chthon·​ic ˈthä-nik How to pronounce chthonic (audio)
variants or less commonly chthonian
: of or relating to the underworld : infernal
chthonic deities

Did you know?

Chthonic might seem a lofty and learned word, but it's actually pretty down-to-earth in its origin and meaning. It comes from chthōn, which means "earth" in Greek, and it is associated with things that dwell in or under the earth. It is most commonly used in discussions of mythology, particularly underworld mythology. Hades and Persephone, who reign over the underworld in Greek mythology, might be called "chthonic deities," for example. Chthonic has broader applications, too. It can be used to describe something that resembles a mythological underworld (e.g., "chthonic darkness"), and it is sometimes used to describe earthly or natural things (as opposed to those that are elevated or celestial).

Examples of chthonic in a Sentence

Recent Examples on the Web Before the backdrop of a magmatic cavern stand three adventurers: a warrior, a mage, and a trickster who, with a roll of the dice, are preparing to defeat a tentacled chthonic beast. Christopher Cruz, Rolling Stone, 14 May 2024 Like the first game, Hades II puts you in the role of a child of Hades who, with the aid of their extended family of Olympic gods, chthonic figures, and lesser deities, must face a never-ending gauntlet to escape the realm to which they’re bound. Nikki McCann Ramirez, Rolling Stone, 9 May 2024 Hades and Persephone are chthonic deities, and the word can also be used more poetically to describe something dark and deathly, with a sinister power. Frances Vinall, Washington Post, 2 June 2023 Along with enduring anxious nights underground during aerial warfare, each is shown in his own way to have drawn on more transcendent themes, namely the chthonic mysteries of the English landscape and the polymorphous eroticism of the nude human body. Richard B. Woodward, WSJ, 3 Dec. 2022 Alex Garland’s latest feature, Men, is a sinister descent into a chthonic nightmare world disguised as a posh English country estate — where ancient forces engage in violent cycles of death and rebirth. Katie Rife, Vulture, 20 May 2022 As his batty 2021 essay made clear, Mr. Putin is possessed by a chthonic belief that Ukraine is part of a holy and indivisible union with Russia. Boris Johnson, WSJ, 14 Nov. 2022 The three assessors explore possessions, chthonic infestations, and other spiritual oddities around New York City. Darren Franich,, 15 June 2022 The West Hall is adorned with chthonic rugs and gilded pedestals. Shelly Tan, Washington Post, 25 Feb. 2021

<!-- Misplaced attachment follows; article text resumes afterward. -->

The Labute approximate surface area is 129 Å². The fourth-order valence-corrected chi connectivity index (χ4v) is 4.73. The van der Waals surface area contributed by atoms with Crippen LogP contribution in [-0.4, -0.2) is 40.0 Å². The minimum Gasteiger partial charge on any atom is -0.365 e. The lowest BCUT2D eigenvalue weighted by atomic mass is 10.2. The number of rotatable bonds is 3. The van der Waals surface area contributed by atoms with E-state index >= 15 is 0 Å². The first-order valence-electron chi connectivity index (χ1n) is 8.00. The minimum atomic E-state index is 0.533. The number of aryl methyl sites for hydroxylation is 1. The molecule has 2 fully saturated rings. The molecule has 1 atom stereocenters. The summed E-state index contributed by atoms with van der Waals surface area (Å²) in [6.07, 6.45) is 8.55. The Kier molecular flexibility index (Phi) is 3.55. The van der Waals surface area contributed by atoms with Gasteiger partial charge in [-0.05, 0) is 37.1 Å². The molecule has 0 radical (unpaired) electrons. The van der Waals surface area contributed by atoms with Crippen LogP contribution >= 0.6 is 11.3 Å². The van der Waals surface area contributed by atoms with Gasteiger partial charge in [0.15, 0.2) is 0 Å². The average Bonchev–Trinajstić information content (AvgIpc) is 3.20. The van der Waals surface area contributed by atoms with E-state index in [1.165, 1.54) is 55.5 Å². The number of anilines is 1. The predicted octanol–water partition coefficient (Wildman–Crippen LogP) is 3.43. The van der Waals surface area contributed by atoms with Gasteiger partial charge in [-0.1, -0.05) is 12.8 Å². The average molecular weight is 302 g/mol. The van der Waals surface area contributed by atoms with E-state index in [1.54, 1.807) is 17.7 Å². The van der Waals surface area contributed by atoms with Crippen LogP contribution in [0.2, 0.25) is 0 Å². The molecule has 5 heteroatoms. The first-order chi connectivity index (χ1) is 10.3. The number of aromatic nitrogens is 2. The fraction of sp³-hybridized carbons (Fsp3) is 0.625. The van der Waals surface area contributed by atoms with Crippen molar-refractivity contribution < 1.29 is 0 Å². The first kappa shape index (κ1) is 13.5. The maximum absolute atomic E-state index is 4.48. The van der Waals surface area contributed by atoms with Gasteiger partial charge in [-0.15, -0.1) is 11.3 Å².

These examples are programmatically compiled from various online sources to illustrate current usage of the word 'chthonic.' Any opinions expressed in the examples do not represent those of Merriam-Webster or its editors. Send us feedback about these examples.

Word History


Greek chthon-, chthōn earth — more at humble

First Known Use

1882, in the meaning defined above

Time Traveler
The first known use of chthonic was in 1882


Dictionary Entries Near chthonic

Cite this Entry

“Chthonic.” Dictionary, Merriam-Webster, Accessed 19 Jun. 2024.

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